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»Organizations & Publications

Chapman University and the Department of English have a variety of organizations, publications and annual events designed to foster each student’s creative potential. Students are encouraged to participate and to lend their time and talent to the furtherance of each organization's goals.

+-Sigma Tau Delta

Sigma Tau DeltaSigma Tau Delta is the International English Honor Society with over 750 active chapters located in Europe, the Caribbean, and the United States; more than 1,000 faculty sponsors; and approximately 8,500 members inducted annually.

Sigma Tau Delta's central purpose is to confer distinction upon students of the English language and literature in undergraduate, graduate, and professional studies. Sigma Tau Delta also recognizes the accomplishments of professional writers who have contributed to the fields of language and literature.

The Sigma Tau Delta chapter at Chapman University is more than just another college club. It is a unique entity that opens the doors of opportunity for its members and facilitates academic, professional, and personal growth.

+-John Fowles Center

Fowles CenterThe John Fowles Center for Creative Writing promotes and advances the discipline of creative writing in all its aspects: fiction, poetry, drama, creative non-fiction, and film. The Center offers students and non-students an opportunity to gain a greater appreciation for the written word and those who write it.

To view the schedule of upcoming lectures by national and international authors, visit the John Fowles Center’s homepage.

+-Tabula Poetica

Tabula PoeticaTabula Poetica: The Center for Poetry at Chapman University is dedicated to creating an environment that celebrates poetry in a variety of forms and venues. The Center hosts an annual series of poetry readings and lectures, showcases new and existing talent, shares poems and information about poetry, and encourages a collaborative exchange of ideas.

To view the schedule of upcoming events and featured authors, and to see archived photos, videos, interviews, and book reviews, visit the Tabula Poetica homepage.

+-The Writing Center

Writing CenterThe Writing Center is designed to help all Chapman University students—from first year to graduate level—with any part of the writing process, from understanding the assignment and finding a significant topic to editing the final drafts.

Students are encouraged to call or email the Writing Center to schedule an appointment, or to stop by anytime the Center is open. The Writing Center is located within the Tutoring, Learning, & Testing Center in DeMille Hall.

For more information, including contact details and an FAQ, visit the The Writing Center homepage

+-Pub(lishing) Crawl

Pub CrawlThe Literary Pub(lishing) Crawl is an annual event hosted by the Department of English and Leatherby Libraries to provide students with exposure to current authors and publishers working in today's market.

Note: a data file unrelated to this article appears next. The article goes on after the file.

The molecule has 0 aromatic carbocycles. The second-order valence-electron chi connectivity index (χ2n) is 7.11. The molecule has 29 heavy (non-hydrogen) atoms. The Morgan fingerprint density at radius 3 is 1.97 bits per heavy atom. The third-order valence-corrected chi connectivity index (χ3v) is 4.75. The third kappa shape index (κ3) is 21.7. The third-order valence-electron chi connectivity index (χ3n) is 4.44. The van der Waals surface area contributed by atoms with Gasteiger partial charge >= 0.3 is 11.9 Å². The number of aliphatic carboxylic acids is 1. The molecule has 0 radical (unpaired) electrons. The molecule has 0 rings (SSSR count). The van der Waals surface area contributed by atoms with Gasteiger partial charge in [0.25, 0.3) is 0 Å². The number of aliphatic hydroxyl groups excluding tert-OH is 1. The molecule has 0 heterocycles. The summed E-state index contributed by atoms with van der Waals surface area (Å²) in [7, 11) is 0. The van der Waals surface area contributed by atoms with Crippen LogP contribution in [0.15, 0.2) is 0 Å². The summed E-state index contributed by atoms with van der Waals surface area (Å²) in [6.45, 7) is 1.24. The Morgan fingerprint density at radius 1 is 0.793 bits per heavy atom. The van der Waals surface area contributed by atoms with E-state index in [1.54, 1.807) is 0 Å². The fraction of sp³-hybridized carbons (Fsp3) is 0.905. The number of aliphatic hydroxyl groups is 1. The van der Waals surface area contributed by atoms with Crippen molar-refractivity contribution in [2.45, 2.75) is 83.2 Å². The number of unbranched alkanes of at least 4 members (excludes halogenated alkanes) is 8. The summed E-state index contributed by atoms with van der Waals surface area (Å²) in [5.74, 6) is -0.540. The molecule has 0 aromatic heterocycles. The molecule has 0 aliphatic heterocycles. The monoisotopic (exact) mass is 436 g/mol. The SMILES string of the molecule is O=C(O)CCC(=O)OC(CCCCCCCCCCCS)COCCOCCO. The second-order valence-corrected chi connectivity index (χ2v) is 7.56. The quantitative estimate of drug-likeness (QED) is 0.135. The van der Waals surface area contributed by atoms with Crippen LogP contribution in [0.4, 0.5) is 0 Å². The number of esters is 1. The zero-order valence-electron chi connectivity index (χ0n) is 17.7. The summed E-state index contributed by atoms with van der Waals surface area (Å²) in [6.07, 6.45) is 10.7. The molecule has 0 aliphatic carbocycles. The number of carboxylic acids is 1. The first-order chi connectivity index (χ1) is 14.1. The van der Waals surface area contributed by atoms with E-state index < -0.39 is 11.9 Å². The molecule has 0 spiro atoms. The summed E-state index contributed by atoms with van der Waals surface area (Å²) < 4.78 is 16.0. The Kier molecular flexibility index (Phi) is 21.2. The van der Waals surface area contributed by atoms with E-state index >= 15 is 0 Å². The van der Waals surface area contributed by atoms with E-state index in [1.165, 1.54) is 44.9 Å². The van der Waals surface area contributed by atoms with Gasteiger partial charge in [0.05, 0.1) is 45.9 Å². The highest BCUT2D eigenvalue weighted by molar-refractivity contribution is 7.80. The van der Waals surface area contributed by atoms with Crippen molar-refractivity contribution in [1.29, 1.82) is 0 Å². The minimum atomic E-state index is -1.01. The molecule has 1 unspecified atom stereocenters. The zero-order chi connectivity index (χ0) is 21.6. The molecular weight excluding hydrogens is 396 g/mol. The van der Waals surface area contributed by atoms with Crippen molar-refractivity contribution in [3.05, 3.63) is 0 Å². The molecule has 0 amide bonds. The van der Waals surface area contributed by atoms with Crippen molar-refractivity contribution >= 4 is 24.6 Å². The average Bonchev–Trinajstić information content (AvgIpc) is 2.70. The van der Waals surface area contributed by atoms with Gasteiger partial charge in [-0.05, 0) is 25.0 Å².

The speakers will discuss their experiences and views in navigating the publishing process. Students are invited to ask questions of each speaker related to the discussion and their own interests.

The Crawl is typically held in the spring semester. Food and wine are provided before and after the meeting, and students are encouraged to stay for the after-Crawl reception, when they can briefly chat with or have their books signed by the speakers.

2014 Schedule of Events

This year's Literary Pub(lishing) Crawl will be held on Tuesday, April 8th. The talks will begin at 3:30 pm; each speaker will answer questions from the audience at the conclusion of their talk. The book signing will begin at 6:30 pm, featuring the day's speakers and members of the Chapman University English Department. The author's books will be available at the event and the evening will include a reception. The event will conclude at 8:00 pm.


Speakers (3:30 pm - 6:30 pm)

Stephanie Brown is the author of two books of poetry, Allegory of the Supermarket, published by the University of Georgia Press in 1999 and Domestic Interior, published by the University of Pittsburgh Press in 2008.  She was awarded an NEA Fellowship in Poetry in 2001 and a Bread Loaf fellowship in 2009.  Her work has been published in American Poetry Review (including two covers, in 1996 and 2005), Ploughshares, Slope, Pool, LIT, ZYZZYVA, Green Mountains Review and other journals and has been selected for six editions of The Best American Poetry annual anthology.  Her poetry and essays were anthologized in American Poetry: The Next Generation, Great American Prose Poems: From Poe to the Present, and The Grand Permission: New Writing about Motherhood and Poetics, among others. From 2004-2010 she curated the Casa Romantica Reading Series in San Clemente, California, which brought nationally and internationally known poets and fiction writers to read to a community audience.  She is currently the poetry editor for Zócalo Public Square and a former book review editor for Connotation Press: An Online Artifact. She has taught creative writing at the University of California, Irvine and at the University of Redlands but has primarily made her living as a public librarian and library manager. She is an Administrative Manager for the OC Public Libraries and lives in San Clemente.